Should Women Be Allowed to Charge What the Market Will Bear for Their Eggs?

Yes. Next question.



An editorial "Paying for Egg Donations," in today's New York Times asks, "Should a woman who donates eggs to help people with fertility problems conceive a child be able to charge as much as she can get in a free-market transaction?"

Yes. Next question.

Guided by bioethicists who want to make sure that women will not be tempted by filthy lucre to take the risks involved with producing extra ova for sale, the American Society for Reproductive Medicine and the Society for Assisted Reproductive Technology suggest that women should not receive more than $10,000 per cycle. The Times points out:

This payment system is unfair. However well-intentioned, it favors the fertility clinics, which can keep more for themselves if they pay donors less, as well as the women who pay for fertility treatments. Meanwhile, it shortchanges the egg donors, whose wishes are ignored in the equation. And if there are indeed risks, they can be addressed and mitigated by the clinics and the doctors, who can strengthen their screening and counseling procedures and provide more information.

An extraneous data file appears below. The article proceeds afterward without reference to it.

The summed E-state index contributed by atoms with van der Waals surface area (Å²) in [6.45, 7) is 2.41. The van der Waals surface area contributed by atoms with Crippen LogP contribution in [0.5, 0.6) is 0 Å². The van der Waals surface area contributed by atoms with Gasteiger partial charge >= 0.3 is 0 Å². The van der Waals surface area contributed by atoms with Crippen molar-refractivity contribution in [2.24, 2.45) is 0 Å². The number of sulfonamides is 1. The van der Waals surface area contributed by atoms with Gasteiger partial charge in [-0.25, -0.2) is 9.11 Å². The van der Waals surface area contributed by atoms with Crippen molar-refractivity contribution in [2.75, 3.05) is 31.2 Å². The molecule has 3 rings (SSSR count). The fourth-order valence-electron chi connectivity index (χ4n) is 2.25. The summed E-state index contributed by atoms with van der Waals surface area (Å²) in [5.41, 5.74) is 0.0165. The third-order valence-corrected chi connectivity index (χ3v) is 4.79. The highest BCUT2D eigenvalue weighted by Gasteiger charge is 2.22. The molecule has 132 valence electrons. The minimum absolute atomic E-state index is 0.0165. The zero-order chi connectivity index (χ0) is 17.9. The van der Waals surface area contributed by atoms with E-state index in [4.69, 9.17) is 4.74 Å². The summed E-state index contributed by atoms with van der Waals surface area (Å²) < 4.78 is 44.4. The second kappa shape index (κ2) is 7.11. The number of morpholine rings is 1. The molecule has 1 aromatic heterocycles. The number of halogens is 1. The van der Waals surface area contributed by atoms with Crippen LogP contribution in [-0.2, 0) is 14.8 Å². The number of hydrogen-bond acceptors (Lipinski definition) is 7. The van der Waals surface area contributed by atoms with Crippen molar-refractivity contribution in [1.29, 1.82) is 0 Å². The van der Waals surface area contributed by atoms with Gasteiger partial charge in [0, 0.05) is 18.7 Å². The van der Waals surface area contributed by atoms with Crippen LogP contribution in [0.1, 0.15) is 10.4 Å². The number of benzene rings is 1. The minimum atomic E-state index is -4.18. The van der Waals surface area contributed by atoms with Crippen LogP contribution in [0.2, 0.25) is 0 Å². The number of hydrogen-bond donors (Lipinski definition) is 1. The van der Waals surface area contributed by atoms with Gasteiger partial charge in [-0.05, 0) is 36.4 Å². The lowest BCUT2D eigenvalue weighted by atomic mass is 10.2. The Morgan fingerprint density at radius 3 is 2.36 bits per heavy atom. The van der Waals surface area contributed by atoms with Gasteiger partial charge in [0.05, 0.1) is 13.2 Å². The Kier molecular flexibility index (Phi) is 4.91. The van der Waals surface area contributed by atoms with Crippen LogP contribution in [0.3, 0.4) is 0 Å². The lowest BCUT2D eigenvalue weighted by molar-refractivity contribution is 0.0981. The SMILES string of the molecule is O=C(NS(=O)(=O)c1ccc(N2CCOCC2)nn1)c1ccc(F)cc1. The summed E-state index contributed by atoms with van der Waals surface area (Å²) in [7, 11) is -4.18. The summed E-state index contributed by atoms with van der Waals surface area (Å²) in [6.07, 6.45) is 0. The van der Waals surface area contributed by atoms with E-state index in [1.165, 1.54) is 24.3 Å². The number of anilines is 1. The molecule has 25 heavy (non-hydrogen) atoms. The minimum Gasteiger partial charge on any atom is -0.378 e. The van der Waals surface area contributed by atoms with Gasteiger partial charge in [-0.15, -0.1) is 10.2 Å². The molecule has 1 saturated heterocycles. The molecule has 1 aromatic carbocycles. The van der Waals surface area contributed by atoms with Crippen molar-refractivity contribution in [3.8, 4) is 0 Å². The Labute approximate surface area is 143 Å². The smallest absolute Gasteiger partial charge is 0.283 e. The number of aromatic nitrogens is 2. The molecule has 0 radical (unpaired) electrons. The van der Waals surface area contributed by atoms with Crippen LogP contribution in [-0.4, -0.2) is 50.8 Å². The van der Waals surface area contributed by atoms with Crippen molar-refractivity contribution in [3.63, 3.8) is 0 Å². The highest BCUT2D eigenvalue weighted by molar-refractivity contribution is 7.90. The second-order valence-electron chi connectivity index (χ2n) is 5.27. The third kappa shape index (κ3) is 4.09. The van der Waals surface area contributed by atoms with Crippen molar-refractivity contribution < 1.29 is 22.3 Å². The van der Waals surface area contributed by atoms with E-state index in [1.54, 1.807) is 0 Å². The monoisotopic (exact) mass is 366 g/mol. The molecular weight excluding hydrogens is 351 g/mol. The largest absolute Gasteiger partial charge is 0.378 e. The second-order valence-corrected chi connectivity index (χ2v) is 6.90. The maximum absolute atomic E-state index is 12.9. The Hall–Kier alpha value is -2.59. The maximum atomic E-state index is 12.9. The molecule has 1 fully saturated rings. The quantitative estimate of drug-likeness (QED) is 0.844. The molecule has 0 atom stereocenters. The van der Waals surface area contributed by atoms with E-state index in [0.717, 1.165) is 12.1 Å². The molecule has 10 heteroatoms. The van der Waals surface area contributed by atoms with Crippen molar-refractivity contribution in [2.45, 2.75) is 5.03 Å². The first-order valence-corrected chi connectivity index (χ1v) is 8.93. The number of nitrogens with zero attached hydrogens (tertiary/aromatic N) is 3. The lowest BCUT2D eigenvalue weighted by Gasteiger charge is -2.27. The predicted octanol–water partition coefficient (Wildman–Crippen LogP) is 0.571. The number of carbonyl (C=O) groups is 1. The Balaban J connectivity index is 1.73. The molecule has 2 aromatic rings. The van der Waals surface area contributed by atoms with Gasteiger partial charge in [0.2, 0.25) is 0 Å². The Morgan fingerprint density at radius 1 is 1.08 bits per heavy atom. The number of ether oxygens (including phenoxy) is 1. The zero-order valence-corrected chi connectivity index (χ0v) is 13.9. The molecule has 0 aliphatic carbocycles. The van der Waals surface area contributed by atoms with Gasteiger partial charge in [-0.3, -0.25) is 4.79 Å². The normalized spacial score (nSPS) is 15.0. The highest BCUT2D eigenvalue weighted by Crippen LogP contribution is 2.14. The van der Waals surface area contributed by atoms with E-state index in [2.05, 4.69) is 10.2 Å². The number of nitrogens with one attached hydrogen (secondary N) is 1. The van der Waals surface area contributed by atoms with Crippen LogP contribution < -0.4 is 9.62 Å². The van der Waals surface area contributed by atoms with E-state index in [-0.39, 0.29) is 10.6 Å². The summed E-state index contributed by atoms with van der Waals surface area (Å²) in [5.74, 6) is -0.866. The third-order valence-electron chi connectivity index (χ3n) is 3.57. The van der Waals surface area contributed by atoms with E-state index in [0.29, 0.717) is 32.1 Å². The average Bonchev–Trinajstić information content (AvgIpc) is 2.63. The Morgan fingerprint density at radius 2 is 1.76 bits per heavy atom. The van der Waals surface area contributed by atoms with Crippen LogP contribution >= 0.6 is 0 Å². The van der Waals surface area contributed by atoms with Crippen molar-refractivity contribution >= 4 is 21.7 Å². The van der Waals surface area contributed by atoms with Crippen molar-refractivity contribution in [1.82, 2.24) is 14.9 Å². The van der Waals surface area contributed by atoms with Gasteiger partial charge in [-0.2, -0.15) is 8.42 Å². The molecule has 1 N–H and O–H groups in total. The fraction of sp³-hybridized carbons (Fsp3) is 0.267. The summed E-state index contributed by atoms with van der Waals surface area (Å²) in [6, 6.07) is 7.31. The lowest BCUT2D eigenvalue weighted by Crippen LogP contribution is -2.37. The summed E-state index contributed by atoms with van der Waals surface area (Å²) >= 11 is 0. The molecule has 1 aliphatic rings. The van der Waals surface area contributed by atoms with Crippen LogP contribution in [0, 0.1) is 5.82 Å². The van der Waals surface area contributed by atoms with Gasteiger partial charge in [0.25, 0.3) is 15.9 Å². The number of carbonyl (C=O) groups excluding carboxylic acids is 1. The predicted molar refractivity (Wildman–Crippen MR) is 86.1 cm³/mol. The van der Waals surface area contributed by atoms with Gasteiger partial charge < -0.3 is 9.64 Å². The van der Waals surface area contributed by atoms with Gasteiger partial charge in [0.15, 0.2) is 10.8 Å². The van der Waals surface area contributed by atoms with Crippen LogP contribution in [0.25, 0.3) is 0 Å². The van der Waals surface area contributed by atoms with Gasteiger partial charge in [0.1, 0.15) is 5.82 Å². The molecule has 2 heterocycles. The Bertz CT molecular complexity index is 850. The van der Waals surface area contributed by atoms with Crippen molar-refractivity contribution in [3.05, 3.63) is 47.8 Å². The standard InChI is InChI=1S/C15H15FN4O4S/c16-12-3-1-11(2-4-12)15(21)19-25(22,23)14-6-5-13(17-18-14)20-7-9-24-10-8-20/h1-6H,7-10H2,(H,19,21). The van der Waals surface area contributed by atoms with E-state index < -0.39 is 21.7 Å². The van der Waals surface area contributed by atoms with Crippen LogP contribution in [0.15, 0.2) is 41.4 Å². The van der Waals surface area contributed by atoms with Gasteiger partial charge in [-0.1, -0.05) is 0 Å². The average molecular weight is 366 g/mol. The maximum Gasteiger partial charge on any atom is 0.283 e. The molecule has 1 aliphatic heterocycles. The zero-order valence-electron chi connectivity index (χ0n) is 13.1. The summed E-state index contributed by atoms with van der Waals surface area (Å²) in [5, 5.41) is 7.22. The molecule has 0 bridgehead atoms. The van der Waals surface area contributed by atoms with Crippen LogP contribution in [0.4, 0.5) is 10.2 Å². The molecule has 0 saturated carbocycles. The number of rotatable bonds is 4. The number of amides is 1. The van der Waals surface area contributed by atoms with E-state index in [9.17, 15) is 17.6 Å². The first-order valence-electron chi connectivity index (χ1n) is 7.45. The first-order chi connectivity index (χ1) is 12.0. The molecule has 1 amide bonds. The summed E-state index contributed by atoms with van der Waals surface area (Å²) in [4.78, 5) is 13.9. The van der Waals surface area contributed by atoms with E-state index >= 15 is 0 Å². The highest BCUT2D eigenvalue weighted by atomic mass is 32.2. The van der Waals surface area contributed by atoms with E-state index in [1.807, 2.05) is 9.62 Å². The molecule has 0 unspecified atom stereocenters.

Somewhat to my surprise, the Times more or less correctly concludes that this price-fixing scheme by clinics is wrong and has denied women their rightful say in these transactions.

For more background, a must read is my former Reason colleague Kerry Howley's superb "Ova for Sale," in which she details her own experiences with selling her eggs.